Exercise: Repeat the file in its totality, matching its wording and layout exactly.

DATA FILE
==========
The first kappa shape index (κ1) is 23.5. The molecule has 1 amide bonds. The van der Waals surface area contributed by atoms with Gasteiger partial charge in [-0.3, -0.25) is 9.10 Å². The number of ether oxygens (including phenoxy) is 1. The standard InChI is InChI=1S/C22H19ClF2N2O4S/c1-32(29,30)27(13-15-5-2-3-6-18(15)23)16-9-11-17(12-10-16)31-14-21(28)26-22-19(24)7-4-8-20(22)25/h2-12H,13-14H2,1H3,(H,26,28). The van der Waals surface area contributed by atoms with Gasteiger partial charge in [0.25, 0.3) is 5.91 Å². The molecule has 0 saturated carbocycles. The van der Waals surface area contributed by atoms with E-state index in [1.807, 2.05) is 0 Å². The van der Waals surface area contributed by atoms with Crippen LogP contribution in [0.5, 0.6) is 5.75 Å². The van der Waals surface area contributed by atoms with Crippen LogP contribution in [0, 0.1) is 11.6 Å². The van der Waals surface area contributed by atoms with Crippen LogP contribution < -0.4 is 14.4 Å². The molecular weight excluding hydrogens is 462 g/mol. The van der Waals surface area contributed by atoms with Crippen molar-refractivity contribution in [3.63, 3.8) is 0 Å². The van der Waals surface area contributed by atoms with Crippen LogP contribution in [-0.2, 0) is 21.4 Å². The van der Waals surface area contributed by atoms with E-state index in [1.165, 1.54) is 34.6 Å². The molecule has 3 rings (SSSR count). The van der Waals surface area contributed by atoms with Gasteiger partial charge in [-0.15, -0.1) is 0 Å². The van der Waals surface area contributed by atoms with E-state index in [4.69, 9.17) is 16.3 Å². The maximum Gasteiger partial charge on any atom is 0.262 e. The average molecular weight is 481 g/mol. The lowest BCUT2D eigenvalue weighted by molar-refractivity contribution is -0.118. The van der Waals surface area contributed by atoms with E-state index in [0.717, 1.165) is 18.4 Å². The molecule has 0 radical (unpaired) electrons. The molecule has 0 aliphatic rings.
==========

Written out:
The first kappa shape index (κ1) is 23.5. The molecule has 1 amide bonds. The van der Waals surface area contributed by atoms with Gasteiger partial charge in [-0.3, -0.25) is 9.10 Å². The number of ether oxygens (including phenoxy) is 1. The standard InChI is InChI=1S/C22H19ClF2N2O4S/c1-32(29,30)27(13-15-5-2-3-6-18(15)23)16-9-11-17(12-10-16)31-14-21(28)26-22-19(24)7-4-8-20(22)25/h2-12H,13-14H2,1H3,(H,26,28). The van der Waals surface area contributed by atoms with Gasteiger partial charge in [0.25, 0.3) is 5.91 Å². The molecule has 0 saturated carbocycles. The van der Waals surface area contributed by atoms with E-state index in [1.807, 2.05) is 0 Å². The van der Waals surface area contributed by atoms with Crippen LogP contribution in [0.5, 0.6) is 5.75 Å². The van der Waals surface area contributed by atoms with Crippen LogP contribution in [0, 0.1) is 11.6 Å². The van der Waals surface area contributed by atoms with Crippen LogP contribution < -0.4 is 14.4 Å². The molecular weight excluding hydrogens is 462 g/mol. The van der Waals surface area contributed by atoms with Crippen molar-refractivity contribution in [3.63, 3.8) is 0 Å². The van der Waals surface area contributed by atoms with Crippen LogP contribution in [-0.2, 0) is 21.4 Å². The van der Waals surface area contributed by atoms with E-state index in [1.165, 1.54) is 34.6 Å². The molecule has 3 rings (SSSR count). The van der Waals surface area contributed by atoms with Gasteiger partial charge in [-0.15, -0.1) is 0 Å². The van der Waals surface area contributed by atoms with E-state index in [4.69, 9.17) is 16.3 Å². The maximum Gasteiger partial charge on any atom is 0.262 e. The average molecular weight is 481 g/mol. The lowest BCUT2D eigenvalue weighted by molar-refractivity contribution is -0.118. The van der Waals surface area contributed by atoms with E-state index in [0.717, 1.165) is 18.4 Å². The molecule has 0 radical (unpaired) electrons. The molecule has 0 aliphatic rings.